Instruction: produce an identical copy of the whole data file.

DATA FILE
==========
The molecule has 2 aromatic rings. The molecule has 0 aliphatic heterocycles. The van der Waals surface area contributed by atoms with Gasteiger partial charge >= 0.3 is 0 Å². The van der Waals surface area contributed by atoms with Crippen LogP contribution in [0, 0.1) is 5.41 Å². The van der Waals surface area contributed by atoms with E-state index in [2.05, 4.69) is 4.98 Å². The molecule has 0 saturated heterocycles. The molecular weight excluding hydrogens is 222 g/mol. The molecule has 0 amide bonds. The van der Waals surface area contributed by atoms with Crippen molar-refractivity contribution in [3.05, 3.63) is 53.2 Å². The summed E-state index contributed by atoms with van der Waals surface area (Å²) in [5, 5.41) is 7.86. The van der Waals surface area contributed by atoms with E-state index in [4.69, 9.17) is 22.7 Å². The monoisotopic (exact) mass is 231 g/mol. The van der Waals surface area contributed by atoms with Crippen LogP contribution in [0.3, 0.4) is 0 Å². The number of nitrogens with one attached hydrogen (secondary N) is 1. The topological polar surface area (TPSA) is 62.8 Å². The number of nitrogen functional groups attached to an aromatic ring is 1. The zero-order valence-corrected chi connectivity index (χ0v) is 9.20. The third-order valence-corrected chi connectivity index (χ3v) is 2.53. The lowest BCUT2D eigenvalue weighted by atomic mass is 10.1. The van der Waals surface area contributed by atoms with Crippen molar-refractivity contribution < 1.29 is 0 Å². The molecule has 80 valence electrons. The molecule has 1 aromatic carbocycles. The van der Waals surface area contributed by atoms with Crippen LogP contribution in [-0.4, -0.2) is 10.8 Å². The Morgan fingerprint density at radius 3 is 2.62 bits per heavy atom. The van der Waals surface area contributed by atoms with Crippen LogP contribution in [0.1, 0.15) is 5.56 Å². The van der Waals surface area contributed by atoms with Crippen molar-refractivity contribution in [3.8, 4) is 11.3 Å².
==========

The molecule has 2 aromatic rings. The molecule has 0 aliphatic heterocycles. The van der Waals surface area contributed by atoms with Gasteiger partial charge >= 0.3 is 0 Å². The van der Waals surface area contributed by atoms with Crippen LogP contribution in [0, 0.1) is 5.41 Å². The van der Waals surface area contributed by atoms with E-state index in [2.05, 4.69) is 4.98 Å². The molecule has 0 saturated heterocycles. The molecular weight excluding hydrogens is 222 g/mol. The molecule has 0 amide bonds. The van der Waals surface area contributed by atoms with Crippen molar-refractivity contribution in [3.05, 3.63) is 53.2 Å². The summed E-state index contributed by atoms with van der Waals surface area (Å²) in [5, 5.41) is 7.86. The van der Waals surface area contributed by atoms with E-state index in [4.69, 9.17) is 22.7 Å². The monoisotopic (exact) mass is 231 g/mol. The van der Waals surface area contributed by atoms with Crippen LogP contribution in [0.3, 0.4) is 0 Å². The number of nitrogens with one attached hydrogen (secondary N) is 1. The topological polar surface area (TPSA) is 62.8 Å². The number of nitrogen functional groups attached to an aromatic ring is 1. The zero-order valence-corrected chi connectivity index (χ0v) is 9.20. The third-order valence-corrected chi connectivity index (χ3v) is 2.53. The lowest BCUT2D eigenvalue weighted by atomic mass is 10.1. The van der Waals surface area contributed by atoms with Crippen molar-refractivity contribution < 1.29 is 0 Å². The molecule has 80 valence electrons. The molecule has 1 aromatic carbocycles. The van der Waals surface area contributed by atoms with Crippen LogP contribution in [-0.4, -0.2) is 10.8 Å². The Morgan fingerprint density at radius 3 is 2.62 bits per heavy atom. The van der Waals surface area contributed by atoms with Crippen LogP contribution in [0.1, 0.15) is 5.56 Å². The van der Waals surface area contributed by atoms with Crippen molar-refractivity contribution in [3.8, 4) is 11.3 Å².